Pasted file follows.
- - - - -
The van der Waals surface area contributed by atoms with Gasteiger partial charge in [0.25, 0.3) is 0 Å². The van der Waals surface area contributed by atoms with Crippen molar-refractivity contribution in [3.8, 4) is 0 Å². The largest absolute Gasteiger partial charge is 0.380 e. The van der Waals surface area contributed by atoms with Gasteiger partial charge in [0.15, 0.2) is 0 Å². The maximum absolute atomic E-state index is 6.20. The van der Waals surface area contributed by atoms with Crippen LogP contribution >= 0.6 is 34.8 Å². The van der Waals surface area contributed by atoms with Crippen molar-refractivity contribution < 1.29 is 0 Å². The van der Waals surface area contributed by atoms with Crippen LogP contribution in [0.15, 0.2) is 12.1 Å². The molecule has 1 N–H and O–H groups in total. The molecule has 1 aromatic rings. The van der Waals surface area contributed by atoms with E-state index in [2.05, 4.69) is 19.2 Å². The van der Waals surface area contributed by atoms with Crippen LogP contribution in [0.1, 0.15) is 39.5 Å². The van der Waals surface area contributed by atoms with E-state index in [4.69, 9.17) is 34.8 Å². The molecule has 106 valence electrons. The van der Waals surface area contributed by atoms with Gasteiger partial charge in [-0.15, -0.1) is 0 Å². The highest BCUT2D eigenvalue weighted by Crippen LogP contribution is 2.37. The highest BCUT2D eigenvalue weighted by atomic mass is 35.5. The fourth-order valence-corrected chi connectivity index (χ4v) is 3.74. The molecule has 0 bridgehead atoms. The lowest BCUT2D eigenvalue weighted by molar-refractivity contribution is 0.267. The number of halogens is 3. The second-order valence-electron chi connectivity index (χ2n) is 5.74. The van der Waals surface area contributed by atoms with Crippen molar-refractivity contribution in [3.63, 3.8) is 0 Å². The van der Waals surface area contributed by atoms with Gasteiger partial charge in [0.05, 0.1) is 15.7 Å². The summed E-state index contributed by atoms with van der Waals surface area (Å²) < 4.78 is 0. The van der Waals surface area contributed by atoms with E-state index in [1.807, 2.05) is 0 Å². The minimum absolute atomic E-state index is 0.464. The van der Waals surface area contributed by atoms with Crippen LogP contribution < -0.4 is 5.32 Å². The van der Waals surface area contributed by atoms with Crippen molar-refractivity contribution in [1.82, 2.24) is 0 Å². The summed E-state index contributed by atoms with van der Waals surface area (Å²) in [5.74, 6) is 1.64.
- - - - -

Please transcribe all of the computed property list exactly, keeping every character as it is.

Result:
The van der Waals surface area contributed by atoms with Gasteiger partial charge in [0.25, 0.3) is 0 Å². The van der Waals surface area contributed by atoms with Crippen molar-refractivity contribution in [3.8, 4) is 0 Å². The largest absolute Gasteiger partial charge is 0.380 e. The van der Waals surface area contributed by atoms with Gasteiger partial charge in [0.15, 0.2) is 0 Å². The maximum absolute atomic E-state index is 6.20. The van der Waals surface area contributed by atoms with Crippen LogP contribution >= 0.6 is 34.8 Å². The van der Waals surface area contributed by atoms with Crippen molar-refractivity contribution < 1.29 is 0 Å². The van der Waals surface area contributed by atoms with Crippen LogP contribution in [0.15, 0.2) is 12.1 Å². The molecule has 1 N–H and O–H groups in total. The molecule has 1 aromatic rings. The van der Waals surface area contributed by atoms with E-state index in [2.05, 4.69) is 19.2 Å². The van der Waals surface area contributed by atoms with Crippen LogP contribution in [0.1, 0.15) is 39.5 Å². The van der Waals surface area contributed by atoms with E-state index in [4.69, 9.17) is 34.8 Å². The molecule has 106 valence electrons. The van der Waals surface area contributed by atoms with Gasteiger partial charge in [-0.15, -0.1) is 0 Å². The highest BCUT2D eigenvalue weighted by Crippen LogP contribution is 2.37. The highest BCUT2D eigenvalue weighted by atomic mass is 35.5. The fourth-order valence-corrected chi connectivity index (χ4v) is 3.74. The molecule has 0 bridgehead atoms. The lowest BCUT2D eigenvalue weighted by molar-refractivity contribution is 0.267. The number of halogens is 3. The second-order valence-electron chi connectivity index (χ2n) is 5.74. The van der Waals surface area contributed by atoms with Crippen molar-refractivity contribution in [3.63, 3.8) is 0 Å². The van der Waals surface area contributed by atoms with Gasteiger partial charge in [0.05, 0.1) is 15.7 Å². The summed E-state index contributed by atoms with van der Waals surface area (Å²) < 4.78 is 0. The van der Waals surface area contributed by atoms with E-state index in [1.807, 2.05) is 0 Å². The minimum absolute atomic E-state index is 0.464. The van der Waals surface area contributed by atoms with Crippen LogP contribution < -0.4 is 5.32 Å². The van der Waals surface area contributed by atoms with Crippen molar-refractivity contribution in [1.82, 2.24) is 0 Å². The summed E-state index contributed by atoms with van der Waals surface area (Å²) in [5.74, 6) is 1.64.